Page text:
The International Monetary Fund (IMF) has raised burning questions about some of the terms and conditions in government’s US$2billion infrastructure for bauxite agreement with China’s Sinohydro.
Under the agreement, the Ghana Integrated Aluminum Development Corporation (GIADC) is required to set up an offshore escrow account for revenue generated from selling bauxite – to secure GIADC’s repayments to Sinohydro with the provision that the funds will be for the exclusive benefit of Sinohydro. At any time during the term, the escrow account is required to have amounts sufficient to cover the upcoming two instalments – from the start of construction onward.
This, the IMF 7th and 8th review report of the Extended Credit Facility (ECF) for Ghana says, will put a limitation on how government can exercise discretion over using its own resources.
“Nonetheless, committing future bauxite receivables to debt service and locking bauxite sales receipts in the escrow account limits the GoG’s ability to exercise discretion of how the proceeds are allocated.
“Government estimates that Ghana’s bauxite resources can potentially deliver over US$500billion in revenue. It will however take considerable effort and time to put into place GIADC’s capabilities to produce enough refined bauxite to cover debt service under the agreement,” the IMF said.
Even though the agreement said all financial obligations to Sinohydro will be transferred from the Ministry of Finance to GIADC – at which point government will have no financial liability to Sinohydro, nor will it provide any guarantees – the IMF says the possibility of government carrying the burden of GIADC exists if it is unable to fulfil its financial obligations to Sinohydro.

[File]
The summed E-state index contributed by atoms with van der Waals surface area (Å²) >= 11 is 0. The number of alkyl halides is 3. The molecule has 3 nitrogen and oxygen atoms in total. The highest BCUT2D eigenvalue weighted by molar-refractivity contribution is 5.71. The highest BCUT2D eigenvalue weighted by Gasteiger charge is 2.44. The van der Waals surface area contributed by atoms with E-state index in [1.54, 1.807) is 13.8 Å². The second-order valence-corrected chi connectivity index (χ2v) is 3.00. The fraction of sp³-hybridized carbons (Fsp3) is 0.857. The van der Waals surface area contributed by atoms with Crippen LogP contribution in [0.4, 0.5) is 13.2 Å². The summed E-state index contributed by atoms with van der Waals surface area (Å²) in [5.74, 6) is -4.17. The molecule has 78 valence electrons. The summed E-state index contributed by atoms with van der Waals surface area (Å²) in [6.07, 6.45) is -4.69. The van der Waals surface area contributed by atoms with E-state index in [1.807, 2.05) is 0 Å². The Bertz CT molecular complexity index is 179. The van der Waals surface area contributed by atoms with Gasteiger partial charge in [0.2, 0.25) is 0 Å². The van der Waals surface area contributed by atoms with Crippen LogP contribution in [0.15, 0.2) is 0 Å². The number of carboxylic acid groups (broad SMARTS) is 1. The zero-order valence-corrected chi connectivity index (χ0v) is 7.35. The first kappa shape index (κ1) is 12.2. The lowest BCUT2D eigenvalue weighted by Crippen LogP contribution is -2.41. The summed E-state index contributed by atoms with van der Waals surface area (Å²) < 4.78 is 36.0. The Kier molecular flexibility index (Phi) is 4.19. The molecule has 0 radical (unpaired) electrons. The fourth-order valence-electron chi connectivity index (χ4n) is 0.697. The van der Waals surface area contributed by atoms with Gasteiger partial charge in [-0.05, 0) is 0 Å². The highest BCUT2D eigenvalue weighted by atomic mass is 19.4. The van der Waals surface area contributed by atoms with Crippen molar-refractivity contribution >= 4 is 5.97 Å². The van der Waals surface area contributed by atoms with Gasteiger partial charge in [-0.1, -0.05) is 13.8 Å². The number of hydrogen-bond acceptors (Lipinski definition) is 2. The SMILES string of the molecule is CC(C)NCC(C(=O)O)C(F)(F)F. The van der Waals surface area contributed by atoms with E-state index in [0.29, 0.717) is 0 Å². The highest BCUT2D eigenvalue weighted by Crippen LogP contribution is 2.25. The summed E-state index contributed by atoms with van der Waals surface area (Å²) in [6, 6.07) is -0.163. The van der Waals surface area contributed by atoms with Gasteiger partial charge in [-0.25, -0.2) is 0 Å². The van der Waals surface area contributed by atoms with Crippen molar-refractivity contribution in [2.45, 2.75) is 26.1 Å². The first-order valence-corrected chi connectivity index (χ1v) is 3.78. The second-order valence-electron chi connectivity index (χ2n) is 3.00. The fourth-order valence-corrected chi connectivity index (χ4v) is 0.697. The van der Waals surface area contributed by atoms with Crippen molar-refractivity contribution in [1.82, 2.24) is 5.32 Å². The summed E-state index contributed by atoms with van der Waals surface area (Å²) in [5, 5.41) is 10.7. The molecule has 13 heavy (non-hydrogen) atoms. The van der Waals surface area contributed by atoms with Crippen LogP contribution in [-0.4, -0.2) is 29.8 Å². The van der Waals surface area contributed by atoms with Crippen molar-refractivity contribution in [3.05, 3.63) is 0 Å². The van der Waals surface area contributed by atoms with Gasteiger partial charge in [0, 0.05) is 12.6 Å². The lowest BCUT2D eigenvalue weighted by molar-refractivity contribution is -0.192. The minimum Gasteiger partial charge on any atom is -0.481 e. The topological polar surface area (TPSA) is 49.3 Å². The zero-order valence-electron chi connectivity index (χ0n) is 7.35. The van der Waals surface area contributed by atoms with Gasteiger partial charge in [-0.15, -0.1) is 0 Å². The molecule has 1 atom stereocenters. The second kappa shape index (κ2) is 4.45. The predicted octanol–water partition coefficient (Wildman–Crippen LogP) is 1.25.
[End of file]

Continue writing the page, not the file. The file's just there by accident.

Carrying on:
“In the event of a breach of the agreement by GIADC, Sinohydro may demand repayment. In the event that the transfer of obligations from MoF to GIADC is not completed as envisaged, this arrangement will be considered as a government obligation. At this stage, the conditions precedents (CPs) specified in the agreement have not been met and could take a few months to be satisfied,” the report said.
Meanwhile, President Nana Addo Dankwa Akufo-Addo last month cut the sod for construction of the Tamale Interchange, to mark the start of work under the agreement that was approved by parliament in July 2018.
The one-kilometre Tamale Interchange will link the Kumasi road through the Point 7 road, the Central Taxi Rank, Central Market intersection with the Melcom Road and Bolgatanga Road. A total of 442 kilometres of roads will be constructed under the first phase of the agreement at a cost of US$646million.
This will include the construction of an 84km Accra inner-city road network; 100km Kumasi inner-city road network; 39km of Sunyani and Berekum inner-city roads; 32 km of Cape Coast and Prestea inner-city roads; 66km of Hohoe and Jasikan roads; rehabilitating 38km of the Akyem-Oda Asafo-Ofoase road; as well as upgrading selected feeder-roads in Kumasi and the Western Region.
An additional 1,300 kilometres of roads, three interchanges and 69 steel bridges will be constructed at an estimated US$850million under phase-two of the agreement.